Comedy Central’s Newest Jew, The Ben Show’s Ben Hoffman


Meet Ben Hoffman – droll, self-deprecating, and very, very funny. You might know Ben from his work on Sports Show with Norm MacDonald, or his appearances on Arrested Development, New Girl, and Drunk History. Don’t recognize him? That changes tonight when his eponymously named The Ben Show premiers on Comedy Central.

The Ben Show is Comedy Central’s latest addition to their growing roster of internet-ready programming. But, unlike Tosh.0‘s meme-aggregating septic tank of “comedy”, The Ben Show’s humor is less about self-satisfied smugness, and more about moving out of comfort-zones – both Ben’s, and those of the people he meets in each episode. Equal parts “man-on-the-street” interview segments, and pre-packaged sketch comedy, The Ben Show propels itself at breakneck speed from segment to segment, each of which is introduced by an unsuspecting layman recruited by Ben to “read from this sheet, and look in the camera.” But, lest you think Hoffman is just another bs_101_480x270snarky New York Jew, think again: Hoffman hails from south of the Mason-Dixon. And, while Ben’s dry delivery may not give his confederate roots away, on-screen cameos by his often-hilarious father feature an unavoidably southern twang.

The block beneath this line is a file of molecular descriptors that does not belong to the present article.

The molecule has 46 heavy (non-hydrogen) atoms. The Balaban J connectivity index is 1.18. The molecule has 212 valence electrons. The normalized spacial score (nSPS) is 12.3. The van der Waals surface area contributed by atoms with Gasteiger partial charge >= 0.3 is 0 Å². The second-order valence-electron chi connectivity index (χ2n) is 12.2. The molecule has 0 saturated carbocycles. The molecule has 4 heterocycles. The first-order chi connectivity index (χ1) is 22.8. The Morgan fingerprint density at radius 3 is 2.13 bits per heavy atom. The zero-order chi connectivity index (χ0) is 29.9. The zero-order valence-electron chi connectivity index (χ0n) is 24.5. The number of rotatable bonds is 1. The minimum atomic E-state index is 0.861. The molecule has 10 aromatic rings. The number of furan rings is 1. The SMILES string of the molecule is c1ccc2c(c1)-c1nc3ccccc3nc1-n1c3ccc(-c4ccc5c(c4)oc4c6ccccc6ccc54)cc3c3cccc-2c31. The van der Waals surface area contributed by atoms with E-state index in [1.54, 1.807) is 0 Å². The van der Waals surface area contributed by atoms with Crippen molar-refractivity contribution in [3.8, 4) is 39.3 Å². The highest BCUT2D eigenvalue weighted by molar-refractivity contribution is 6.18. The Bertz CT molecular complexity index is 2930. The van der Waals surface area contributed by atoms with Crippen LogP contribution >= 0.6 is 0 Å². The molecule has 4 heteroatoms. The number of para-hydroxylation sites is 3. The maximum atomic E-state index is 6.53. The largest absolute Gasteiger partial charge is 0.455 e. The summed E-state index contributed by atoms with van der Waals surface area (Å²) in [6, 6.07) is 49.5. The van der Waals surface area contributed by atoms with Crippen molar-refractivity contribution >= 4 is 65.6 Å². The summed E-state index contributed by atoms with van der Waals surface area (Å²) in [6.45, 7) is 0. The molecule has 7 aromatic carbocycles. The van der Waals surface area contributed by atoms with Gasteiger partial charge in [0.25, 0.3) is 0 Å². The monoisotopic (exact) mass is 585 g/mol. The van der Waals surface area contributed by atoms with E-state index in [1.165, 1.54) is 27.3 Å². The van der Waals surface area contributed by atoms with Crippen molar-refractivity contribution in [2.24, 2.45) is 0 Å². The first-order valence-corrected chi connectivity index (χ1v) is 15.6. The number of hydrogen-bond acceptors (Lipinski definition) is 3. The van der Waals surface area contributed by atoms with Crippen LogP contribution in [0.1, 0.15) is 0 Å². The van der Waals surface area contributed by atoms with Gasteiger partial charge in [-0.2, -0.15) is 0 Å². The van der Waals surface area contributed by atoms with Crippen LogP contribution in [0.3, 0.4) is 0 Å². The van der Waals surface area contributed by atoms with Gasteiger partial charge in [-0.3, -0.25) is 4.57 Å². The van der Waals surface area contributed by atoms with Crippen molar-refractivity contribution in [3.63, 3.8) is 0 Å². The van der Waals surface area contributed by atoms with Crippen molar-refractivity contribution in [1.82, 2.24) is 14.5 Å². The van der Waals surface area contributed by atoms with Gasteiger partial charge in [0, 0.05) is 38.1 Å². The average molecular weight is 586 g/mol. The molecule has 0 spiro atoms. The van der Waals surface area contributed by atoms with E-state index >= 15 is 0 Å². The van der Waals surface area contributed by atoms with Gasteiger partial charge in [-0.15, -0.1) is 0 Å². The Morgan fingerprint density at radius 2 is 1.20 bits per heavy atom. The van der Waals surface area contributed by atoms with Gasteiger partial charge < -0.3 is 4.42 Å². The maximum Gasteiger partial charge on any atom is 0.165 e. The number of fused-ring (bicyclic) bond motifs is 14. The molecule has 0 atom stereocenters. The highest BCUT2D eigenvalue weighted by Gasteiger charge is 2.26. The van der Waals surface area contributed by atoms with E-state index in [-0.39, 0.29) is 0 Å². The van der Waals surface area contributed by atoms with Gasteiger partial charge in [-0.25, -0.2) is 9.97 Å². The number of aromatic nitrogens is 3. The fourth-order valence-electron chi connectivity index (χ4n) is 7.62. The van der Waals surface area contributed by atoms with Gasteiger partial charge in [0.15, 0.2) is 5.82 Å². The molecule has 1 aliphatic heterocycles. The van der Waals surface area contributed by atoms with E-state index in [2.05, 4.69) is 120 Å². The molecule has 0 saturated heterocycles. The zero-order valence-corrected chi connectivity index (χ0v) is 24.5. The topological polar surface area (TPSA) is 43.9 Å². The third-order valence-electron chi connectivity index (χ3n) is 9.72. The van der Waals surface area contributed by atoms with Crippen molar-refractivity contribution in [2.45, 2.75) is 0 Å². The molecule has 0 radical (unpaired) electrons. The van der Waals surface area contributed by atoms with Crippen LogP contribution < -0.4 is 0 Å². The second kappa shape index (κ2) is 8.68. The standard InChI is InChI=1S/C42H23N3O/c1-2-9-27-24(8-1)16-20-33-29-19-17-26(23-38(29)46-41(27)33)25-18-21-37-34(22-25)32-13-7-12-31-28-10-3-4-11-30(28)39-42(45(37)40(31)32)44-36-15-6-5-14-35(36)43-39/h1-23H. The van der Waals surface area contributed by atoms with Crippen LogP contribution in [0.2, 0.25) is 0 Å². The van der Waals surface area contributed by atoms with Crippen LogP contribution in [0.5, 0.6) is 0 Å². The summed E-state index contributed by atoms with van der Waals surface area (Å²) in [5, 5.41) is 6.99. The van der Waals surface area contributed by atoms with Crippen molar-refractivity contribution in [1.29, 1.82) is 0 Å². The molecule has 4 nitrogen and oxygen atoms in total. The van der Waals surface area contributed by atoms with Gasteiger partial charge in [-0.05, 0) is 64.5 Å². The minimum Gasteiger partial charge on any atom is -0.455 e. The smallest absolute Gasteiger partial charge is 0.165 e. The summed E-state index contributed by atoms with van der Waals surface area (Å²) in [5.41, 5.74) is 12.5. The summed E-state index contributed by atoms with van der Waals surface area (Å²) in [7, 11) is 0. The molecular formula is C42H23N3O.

Still, there’s something undeniably Jewy about the way Hoffman couples genuine self-deprication with sly-knowing nods to the camera. It’s something Hoffman plays up in his first few episodes – when Hoffman attempts to buy a gun in the series premier, a good portion of the humor is derived from the uncomfortable incompatibility implied by the image of a nebbishy Jew surrounded by firearms. Similarly, in the second episode, in which Ben forms a band, we laugh because “This guy? A rock and roller?”

That “fish out of water” act , by itself, can be boring. But, with Hoffman, it’s funny  By being the one to invite us to watch as he inserts himself, straight-faced, into uncomfortable positions, Ben ensures that we root for, rather than ridicule, his efforts. We become his co-conspirators, rather than passive observers. That’s Hoffman’s brand of comedic genius (and is what makes the non-sketch segments of the show shine above the pre-written gags) To Hoffman, everyone is an accessory to humor: Family, strangers on the street, and even us, the viewer. The joke is on, and for, us all.


The Ben Show premiers tonight at 10PM EST on Comedy Central.

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